I remember when I was younger watching a film called The Untouchables. Kevin Costner, Robert De Niro … kind of the whole, “How are we going to get Al Capone?” The guy who really struck me in that played the accountant (played by Charles Martin Smith) who was working with Eliot Ness. That was when I said, “Hey, you can do some tactical and physical good by applying your business knowledge and your understanding of the circumstances.” Obviously, that’s the extreme case—of capturing a national crime syndicate kingpin. But also you can help companies operate better, operate under an ethical standard that is both efficient and appropriate for your organization.
The first case that really got me interested in the mechanics of forensic accounting: I was working for Deloitte’s federal group, and we were hired by the special inspector general over Iraq reconstruction. Part of this gentleman’s goal was to look at the spending of American groups in Iraq for that reconstruction and identify any flaws in the mechanics of that spending—any bad actors, any sham projects. We looked at $40 billion in spending with a team of about six people over a year and a half.
We focused the project on a system of “risk-ranking” transactions, vendors, and projects in relation to each other based on specific criteria. For example, if a payment was made to a vendor on a U.S. banking holiday, that transaction was scored higher than a transaction that occurred during a normal business day. That transaction, its parties, and other criteria were then flagged for additional risk related to the entities we were looking at.
Extrapolate that simple test to millions of transactions for billions of dollars, and we had developed an intelligent and defensible system of analysis for the entire effort. For our team, and for SIGIR (Special Inspector General for Iraq Reconstruction), we both gained a better understanding of best practices in government spending related to contingent operations abroad. Fraud is very hard to prove based simply on transactional data, but we facilitated the ongoing investigations of SIGIR into specific vendors and individuals to successful conclusions for our client.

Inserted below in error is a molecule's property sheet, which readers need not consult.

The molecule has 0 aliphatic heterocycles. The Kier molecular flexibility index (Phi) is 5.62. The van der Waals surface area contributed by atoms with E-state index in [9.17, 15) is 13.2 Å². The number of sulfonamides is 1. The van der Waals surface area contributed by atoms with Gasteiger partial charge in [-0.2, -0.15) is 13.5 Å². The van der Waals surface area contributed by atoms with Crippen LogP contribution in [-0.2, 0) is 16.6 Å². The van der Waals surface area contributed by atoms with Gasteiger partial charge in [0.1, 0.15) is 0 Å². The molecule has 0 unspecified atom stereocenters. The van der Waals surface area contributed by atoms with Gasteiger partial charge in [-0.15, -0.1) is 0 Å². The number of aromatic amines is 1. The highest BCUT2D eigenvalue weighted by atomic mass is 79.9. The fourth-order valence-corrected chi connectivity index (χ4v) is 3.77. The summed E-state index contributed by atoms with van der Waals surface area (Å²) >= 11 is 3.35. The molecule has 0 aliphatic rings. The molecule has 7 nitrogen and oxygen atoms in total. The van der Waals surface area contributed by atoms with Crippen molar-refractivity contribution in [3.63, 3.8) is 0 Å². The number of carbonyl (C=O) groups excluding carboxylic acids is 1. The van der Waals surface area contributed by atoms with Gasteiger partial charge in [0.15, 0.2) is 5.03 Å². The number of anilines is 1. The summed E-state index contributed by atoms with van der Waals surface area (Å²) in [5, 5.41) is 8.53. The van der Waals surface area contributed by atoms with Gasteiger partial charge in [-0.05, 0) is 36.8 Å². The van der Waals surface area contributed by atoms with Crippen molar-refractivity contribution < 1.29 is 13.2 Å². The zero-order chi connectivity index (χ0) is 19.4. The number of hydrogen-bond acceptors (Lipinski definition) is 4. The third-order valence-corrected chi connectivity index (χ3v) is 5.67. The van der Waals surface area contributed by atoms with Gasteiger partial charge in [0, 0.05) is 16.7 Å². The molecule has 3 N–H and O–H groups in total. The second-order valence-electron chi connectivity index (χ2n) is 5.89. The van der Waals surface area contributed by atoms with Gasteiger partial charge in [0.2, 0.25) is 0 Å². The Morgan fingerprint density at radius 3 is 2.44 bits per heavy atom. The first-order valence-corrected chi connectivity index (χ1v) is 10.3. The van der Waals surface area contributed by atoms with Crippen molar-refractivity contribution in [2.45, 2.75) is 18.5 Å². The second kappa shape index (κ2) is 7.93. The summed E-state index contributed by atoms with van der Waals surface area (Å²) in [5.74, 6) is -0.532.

That defensible, intelligent system we developed helped lay the foundation for me about the requirements of a forensic accounting project long term. Sometimes it can be easy to get excited in the developing details in a case. A successful forensic accountant needs to temper that excitement and focus on both proving the circumstances of the case as well as disproving any other possible explanation. Those themes ring true in all forensic accounting engagements, whether a large-scale spending review or a directed investigation into an individual suspected of embezzlement.
I started my job with a company called Duff & Phelps in the summer of 2011, and the gentleman who hired me came to me on the Friday after I started and said, “Well, you know the plan we had in place for you in our group has changed a lot.” He said, “I just got hired to be the testifying witness on financial matters for the trustee overseeing the Bernie Madoff bankruptcy.” We were on the ground directing trial strategy along the financial lines, and that’s experience I don’t think I’ll ever get again. To be that interactive with attorneys really taught me a lot about the role that accounting plays and the skills that a CPA has and how well they work in a legal environment.
Since I started with Hilton, I’ve been working for a very seasoned hotel auditor who’s been working for different hotel companies for about 30 years. His piece of advice to me (on fraud prevention) was, “Pretend you don’t know anything.” Approach individuals and business processes from that curious infant idea of, “I have no idea how any of this works. If you’re doing this, explain it to me.” You’re not putting people on edge. You’re not saying, “I’m here to investigate fraud. Where is your fraud?” It’s about being a participant in the process of improvement.
—As told to Chris Baysden, firstname.lastname@example.org,
a JofA senior editor.